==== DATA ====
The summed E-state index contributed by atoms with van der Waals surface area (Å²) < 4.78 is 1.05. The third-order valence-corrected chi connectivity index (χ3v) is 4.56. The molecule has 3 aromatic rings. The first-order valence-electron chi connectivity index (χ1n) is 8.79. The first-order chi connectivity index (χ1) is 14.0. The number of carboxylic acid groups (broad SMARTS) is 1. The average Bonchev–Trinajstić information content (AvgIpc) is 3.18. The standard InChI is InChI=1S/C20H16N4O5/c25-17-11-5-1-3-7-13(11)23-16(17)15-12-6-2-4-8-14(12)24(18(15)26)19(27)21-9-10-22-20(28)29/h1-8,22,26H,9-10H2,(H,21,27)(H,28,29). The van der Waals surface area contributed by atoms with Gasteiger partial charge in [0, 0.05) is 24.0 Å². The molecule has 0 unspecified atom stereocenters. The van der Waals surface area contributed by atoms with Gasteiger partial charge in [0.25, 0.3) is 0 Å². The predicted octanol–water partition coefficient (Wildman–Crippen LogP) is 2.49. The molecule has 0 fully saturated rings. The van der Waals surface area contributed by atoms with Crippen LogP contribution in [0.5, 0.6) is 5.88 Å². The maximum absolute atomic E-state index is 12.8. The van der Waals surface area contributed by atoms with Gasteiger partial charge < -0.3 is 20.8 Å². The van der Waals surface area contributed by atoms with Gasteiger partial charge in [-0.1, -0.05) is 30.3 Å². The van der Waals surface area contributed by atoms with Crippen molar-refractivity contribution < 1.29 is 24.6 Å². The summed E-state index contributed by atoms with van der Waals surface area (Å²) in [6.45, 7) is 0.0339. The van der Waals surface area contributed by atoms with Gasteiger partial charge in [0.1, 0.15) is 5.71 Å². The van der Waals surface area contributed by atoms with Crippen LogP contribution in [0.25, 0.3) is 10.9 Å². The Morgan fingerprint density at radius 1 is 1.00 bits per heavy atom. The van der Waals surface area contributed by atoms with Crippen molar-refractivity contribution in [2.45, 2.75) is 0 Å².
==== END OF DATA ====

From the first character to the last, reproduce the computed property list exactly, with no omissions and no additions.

The summed E-state index contributed by atoms with van der Waals surface area (Å²) < 4.78 is 1.05. The third-order valence-corrected chi connectivity index (χ3v) is 4.56. The molecule has 3 aromatic rings. The first-order valence-electron chi connectivity index (χ1n) is 8.79. The first-order chi connectivity index (χ1) is 14.0. The number of carboxylic acid groups (broad SMARTS) is 1. The average Bonchev–Trinajstić information content (AvgIpc) is 3.18. The standard InChI is InChI=1S/C20H16N4O5/c25-17-11-5-1-3-7-13(11)23-16(17)15-12-6-2-4-8-14(12)24(18(15)26)19(27)21-9-10-22-20(28)29/h1-8,22,26H,9-10H2,(H,21,27)(H,28,29). The van der Waals surface area contributed by atoms with Gasteiger partial charge in [0, 0.05) is 24.0 Å². The molecule has 0 unspecified atom stereocenters. The van der Waals surface area contributed by atoms with Gasteiger partial charge in [0.25, 0.3) is 0 Å². The predicted octanol–water partition coefficient (Wildman–Crippen LogP) is 2.49. The molecule has 0 fully saturated rings. The van der Waals surface area contributed by atoms with Crippen LogP contribution in [0.5, 0.6) is 5.88 Å². The maximum absolute atomic E-state index is 12.8. The van der Waals surface area contributed by atoms with Gasteiger partial charge < -0.3 is 20.8 Å². The van der Waals surface area contributed by atoms with Gasteiger partial charge in [-0.1, -0.05) is 30.3 Å². The van der Waals surface area contributed by atoms with Crippen molar-refractivity contribution < 1.29 is 24.6 Å². The summed E-state index contributed by atoms with van der Waals surface area (Å²) in [6.45, 7) is 0.0339. The van der Waals surface area contributed by atoms with Gasteiger partial charge in [0.1, 0.15) is 5.71 Å². The van der Waals surface area contributed by atoms with Crippen LogP contribution in [0.25, 0.3) is 10.9 Å². The Morgan fingerprint density at radius 1 is 1.00 bits per heavy atom. The van der Waals surface area contributed by atoms with Crippen molar-refractivity contribution in [2.45, 2.75) is 0 Å².